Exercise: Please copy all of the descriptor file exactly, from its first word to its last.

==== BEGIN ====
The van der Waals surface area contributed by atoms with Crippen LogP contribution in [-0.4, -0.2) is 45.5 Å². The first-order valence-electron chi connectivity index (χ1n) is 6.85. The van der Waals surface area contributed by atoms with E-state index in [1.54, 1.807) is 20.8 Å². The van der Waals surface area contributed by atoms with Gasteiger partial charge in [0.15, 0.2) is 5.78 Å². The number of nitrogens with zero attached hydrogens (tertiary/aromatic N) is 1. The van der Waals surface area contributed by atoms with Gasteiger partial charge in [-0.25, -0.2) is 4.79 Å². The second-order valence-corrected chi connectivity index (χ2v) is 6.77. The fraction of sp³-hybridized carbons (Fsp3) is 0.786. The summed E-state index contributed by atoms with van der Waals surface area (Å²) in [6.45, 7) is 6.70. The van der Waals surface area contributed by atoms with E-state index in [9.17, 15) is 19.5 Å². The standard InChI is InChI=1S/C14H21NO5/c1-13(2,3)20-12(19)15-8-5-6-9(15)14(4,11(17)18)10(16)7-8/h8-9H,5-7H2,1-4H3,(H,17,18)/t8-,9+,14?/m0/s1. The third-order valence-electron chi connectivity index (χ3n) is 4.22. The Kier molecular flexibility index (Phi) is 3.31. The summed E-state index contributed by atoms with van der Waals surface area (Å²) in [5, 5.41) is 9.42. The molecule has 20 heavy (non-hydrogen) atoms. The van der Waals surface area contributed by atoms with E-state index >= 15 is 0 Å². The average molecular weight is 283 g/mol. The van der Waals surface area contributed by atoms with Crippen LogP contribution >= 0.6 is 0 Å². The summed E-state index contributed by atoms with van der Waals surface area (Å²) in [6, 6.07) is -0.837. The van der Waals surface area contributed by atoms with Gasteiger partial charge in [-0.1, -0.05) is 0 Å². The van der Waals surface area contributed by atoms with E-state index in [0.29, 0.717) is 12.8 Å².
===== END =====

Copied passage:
The van der Waals surface area contributed by atoms with Crippen LogP contribution in [-0.4, -0.2) is 45.5 Å². The first-order valence-electron chi connectivity index (χ1n) is 6.85. The van der Waals surface area contributed by atoms with E-state index in [1.54, 1.807) is 20.8 Å². The van der Waals surface area contributed by atoms with Gasteiger partial charge in [0.15, 0.2) is 5.78 Å². The number of nitrogens with zero attached hydrogens (tertiary/aromatic N) is 1. The van der Waals surface area contributed by atoms with Gasteiger partial charge in [-0.25, -0.2) is 4.79 Å². The second-order valence-corrected chi connectivity index (χ2v) is 6.77. The fraction of sp³-hybridized carbons (Fsp3) is 0.786. The summed E-state index contributed by atoms with van der Waals surface area (Å²) in [6.45, 7) is 6.70. The van der Waals surface area contributed by atoms with E-state index in [9.17, 15) is 19.5 Å². The standard InChI is InChI=1S/C14H21NO5/c1-13(2,3)20-12(19)15-8-5-6-9(15)14(4,11(17)18)10(16)7-8/h8-9H,5-7H2,1-4H3,(H,17,18)/t8-,9+,14?/m0/s1. The third-order valence-electron chi connectivity index (χ3n) is 4.22. The Kier molecular flexibility index (Phi) is 3.31. The summed E-state index contributed by atoms with van der Waals surface area (Å²) in [5, 5.41) is 9.42. The molecule has 20 heavy (non-hydrogen) atoms. The van der Waals surface area contributed by atoms with E-state index >= 15 is 0 Å². The average molecular weight is 283 g/mol. The van der Waals surface area contributed by atoms with Crippen LogP contribution >= 0.6 is 0 Å². The summed E-state index contributed by atoms with van der Waals surface area (Å²) in [6, 6.07) is -0.837. The van der Waals surface area contributed by atoms with Gasteiger partial charge in [-0.1, -0.05) is 0 Å². The van der Waals surface area contributed by atoms with E-state index in [0.29, 0.717) is 12.8 Å².